Sign in to follow this  
Woodland

The Becker/Wm. Lewis/Chicago "Sound"

Recommended Posts

Since there are these questions, these articles are required reading:

http://www.maestronet.com/becker/Overview.html

http://www.violinist.com/blog/laurie/20132/14364/

The articles cover most of the high points, but they omit Carl Jr.'s time in London.  He worked for a time for the Hills, if I'm not mistaken, before returning to Chicago to work with his father.  Jennifer Becker also collaborated with her father, and she used to advertise that fact.  I once had a Jennifer Becker violin in my hands.  It looked very much like a Becker violin, with great workmanship, but I'm sorry now that I didn't play it.

Carl used the word "refined" to describe the tone of his instruments, and that's also the word that I would use.  The favorite characteristic to my ear is that they have a wonderful, velvety A string.  Carl once handed me a Guadagnini to compare with a Becker.  I have no hesitation in saying that I preferred the Becker.

Carl was also a really nice guy that I admired greatly.  He always had time for my modest business, and to visit.  And he sold me a really fine violin that I could not have afforded anywhere else.

Share this post


Link to post
Share on other sites
54 minutes ago, La Folia said:

  Carl once handed me a Guadagnini to compare with a Becker. 

 

I was lucky to see a Guadagnini copy made by (probably) Carl Sr. at Bein and Fushi. I don't know what that tells us about him, but

someone might have some thoughts.  

Share this post


Link to post
Share on other sites
3 hours ago, La Folia said:

Carl was also a really nice guy that I admired greatly.  He always had time for my modest business, and to visit.  And he sold me a really fine violin that I could not have afforded anywhere else.

Yes, Carl Junior was a really nice guy, and probably one of the major contributors to my take on things. Not to take anything away from contributions from other sources, be it the Weisshaar shop, Dario Dattili, Sacconi, the Hills, the Beares, Bruce Carlson, or Francais and Rene Morel.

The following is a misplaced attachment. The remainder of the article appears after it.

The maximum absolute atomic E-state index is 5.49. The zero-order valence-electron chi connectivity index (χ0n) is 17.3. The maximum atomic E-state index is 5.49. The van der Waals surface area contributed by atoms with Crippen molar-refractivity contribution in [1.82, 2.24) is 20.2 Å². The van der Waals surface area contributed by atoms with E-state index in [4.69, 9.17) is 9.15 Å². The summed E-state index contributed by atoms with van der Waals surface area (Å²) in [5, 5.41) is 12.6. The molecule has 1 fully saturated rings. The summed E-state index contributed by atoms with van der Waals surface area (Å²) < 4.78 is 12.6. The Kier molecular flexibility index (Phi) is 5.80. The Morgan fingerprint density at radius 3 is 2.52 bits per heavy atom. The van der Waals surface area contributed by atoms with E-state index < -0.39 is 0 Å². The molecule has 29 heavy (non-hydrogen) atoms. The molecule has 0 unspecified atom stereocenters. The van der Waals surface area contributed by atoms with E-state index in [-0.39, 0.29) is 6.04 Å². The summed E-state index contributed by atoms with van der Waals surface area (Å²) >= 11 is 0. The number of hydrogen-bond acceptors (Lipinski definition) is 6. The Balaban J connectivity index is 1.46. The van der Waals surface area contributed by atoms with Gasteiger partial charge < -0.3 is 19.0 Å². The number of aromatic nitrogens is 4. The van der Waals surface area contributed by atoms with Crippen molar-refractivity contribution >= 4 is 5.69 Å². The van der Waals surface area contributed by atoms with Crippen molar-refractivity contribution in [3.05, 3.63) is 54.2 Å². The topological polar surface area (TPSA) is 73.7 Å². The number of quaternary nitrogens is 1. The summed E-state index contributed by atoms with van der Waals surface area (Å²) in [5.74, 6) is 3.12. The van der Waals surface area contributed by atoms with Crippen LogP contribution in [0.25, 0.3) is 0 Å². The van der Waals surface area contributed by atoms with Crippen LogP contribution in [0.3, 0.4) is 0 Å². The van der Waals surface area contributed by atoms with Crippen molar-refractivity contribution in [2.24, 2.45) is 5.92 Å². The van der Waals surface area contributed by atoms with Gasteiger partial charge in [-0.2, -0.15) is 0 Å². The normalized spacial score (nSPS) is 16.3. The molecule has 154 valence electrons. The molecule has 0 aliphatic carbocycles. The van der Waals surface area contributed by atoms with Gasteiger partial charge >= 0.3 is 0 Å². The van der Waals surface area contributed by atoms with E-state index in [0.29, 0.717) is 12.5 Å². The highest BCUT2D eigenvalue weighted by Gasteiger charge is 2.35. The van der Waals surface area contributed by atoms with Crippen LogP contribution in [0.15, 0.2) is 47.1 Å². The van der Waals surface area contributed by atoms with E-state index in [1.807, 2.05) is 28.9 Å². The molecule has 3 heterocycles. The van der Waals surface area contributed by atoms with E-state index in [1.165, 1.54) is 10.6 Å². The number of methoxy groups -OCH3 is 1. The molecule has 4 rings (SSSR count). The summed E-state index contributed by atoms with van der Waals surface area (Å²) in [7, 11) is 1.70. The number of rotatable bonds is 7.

Financial success always involves choices. My choice hasn't been to suck up to the market, but I'm also far from being the richest guy in the fiddle business. A lot depends on what you're up to, where you want to go, and what you're willing to do to get there..

Share this post


Link to post
Share on other sites
22 hours ago, carl stross said:

I'll definitely buy one. Any idea how much might they cost ?

I would like to play one and maybe buy it.  My gut tells me there would be a lot more going on than just capitalizing on the name.  As a player only I, like you, don't care what an instrument looks like or what person or machine made it look that way.  If violin making is an art, maybe that's bad.  If it's a craft, then what it looks like is only decoration.  

Anyway, from my perspective I have no problems with machines doing a lot of the work if it results in a fine-sounding instrument at a cost non-professional violinists can justify.  The violin I play currently is I think Chinese but I think some final work was done in a shop in the U.S. It is very smooth and throaty and carries, and on sound alone I don't know if I would trade it for a Becker or a Stradivari.  And it's broken!!  It needs some work.  So overall I'm pretty open to possibilities, personally.

Share this post


Link to post
Share on other sites
4 hours ago, Bill Merkel said:

Anyway, from my perspective I have no problems with machines doing a lot of the work if it results in a fine-sounding instrument at a cost non-professional violinists can justify.  The violin I play currently is I think Chinese but I think some final work was done in a shop in the U.S. It is very smooth and throaty and carries, and on sound alone I don't know if I would trade it for a Becker or a Stradivari.  And it's broken!!  It needs some work.  So overall I'm pretty open to possibilities, personally.

I'm thinking the same way. I wouldn't feel the any apprehension towards a mostly machine made violin as long as it sounds good. In the end, they carve plates automatically for more than 100 years, I believe. And saving time on some operations might allow the maker to concentrate more on the finer points. I see only benefits.

Interesting that you mention playing a Chinese violin - I have a small "rental fleet" and some of them don't sound half bad. And the weird thing is that while there is some connection between the purchase price and tone, it's not cast in stone. Some of the cheapest ones are not too shabby once fitted with a decent post and bridge. I spend a fair amount of time trying to figure out why and I think I am getting somewhere. :)  The best factory violins I have seen were Chinese, made sometimes in the late '50s. I owned two of those and 35 years down the line I am still sorry I sold them. They had somehow exaggerated archings, deep and wide scoop and weren't quite a powerhouse but playing-wise functioned incredibly well.